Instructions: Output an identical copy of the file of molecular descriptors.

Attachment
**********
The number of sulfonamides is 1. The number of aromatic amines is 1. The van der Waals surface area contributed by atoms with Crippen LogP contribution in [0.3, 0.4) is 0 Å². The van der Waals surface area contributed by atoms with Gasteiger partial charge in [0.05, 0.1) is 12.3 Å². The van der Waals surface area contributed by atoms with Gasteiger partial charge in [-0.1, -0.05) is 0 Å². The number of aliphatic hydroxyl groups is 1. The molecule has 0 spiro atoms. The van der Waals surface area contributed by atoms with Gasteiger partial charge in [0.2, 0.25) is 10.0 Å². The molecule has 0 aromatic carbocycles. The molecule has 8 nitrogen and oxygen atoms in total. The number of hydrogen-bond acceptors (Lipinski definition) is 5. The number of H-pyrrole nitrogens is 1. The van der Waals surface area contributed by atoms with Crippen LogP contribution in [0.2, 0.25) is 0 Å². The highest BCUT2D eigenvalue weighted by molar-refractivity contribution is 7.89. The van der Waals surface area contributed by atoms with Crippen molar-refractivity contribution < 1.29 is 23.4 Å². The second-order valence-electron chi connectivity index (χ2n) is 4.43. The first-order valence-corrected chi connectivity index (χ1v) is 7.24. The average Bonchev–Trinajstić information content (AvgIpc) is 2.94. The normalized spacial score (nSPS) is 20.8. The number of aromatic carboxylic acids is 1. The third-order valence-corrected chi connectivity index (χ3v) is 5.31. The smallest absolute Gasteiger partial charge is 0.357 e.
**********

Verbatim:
The number of sulfonamides is 1. The number of aromatic amines is 1. The van der Waals surface area contributed by atoms with Crippen LogP contribution in [0.3, 0.4) is 0 Å². The van der Waals surface area contributed by atoms with Gasteiger partial charge in [0.05, 0.1) is 12.3 Å². The van der Waals surface area contributed by atoms with Gasteiger partial charge in [-0.1, -0.05) is 0 Å². The number of aliphatic hydroxyl groups is 1. The molecule has 0 spiro atoms. The van der Waals surface area contributed by atoms with Gasteiger partial charge in [0.2, 0.25) is 10.0 Å². The molecule has 0 aromatic carbocycles. The molecule has 8 nitrogen and oxygen atoms in total. The number of hydrogen-bond acceptors (Lipinski definition) is 5. The number of H-pyrrole nitrogens is 1. The van der Waals surface area contributed by atoms with Crippen LogP contribution in [0.2, 0.25) is 0 Å². The highest BCUT2D eigenvalue weighted by molar-refractivity contribution is 7.89. The van der Waals surface area contributed by atoms with Crippen molar-refractivity contribution < 1.29 is 23.4 Å². The second-order valence-electron chi connectivity index (χ2n) is 4.43. The first-order valence-corrected chi connectivity index (χ1v) is 7.24. The average Bonchev–Trinajstić information content (AvgIpc) is 2.94. The normalized spacial score (nSPS) is 20.8. The number of aromatic carboxylic acids is 1. The third-order valence-corrected chi connectivity index (χ3v) is 5.31. The smallest absolute Gasteiger partial charge is 0.357 e.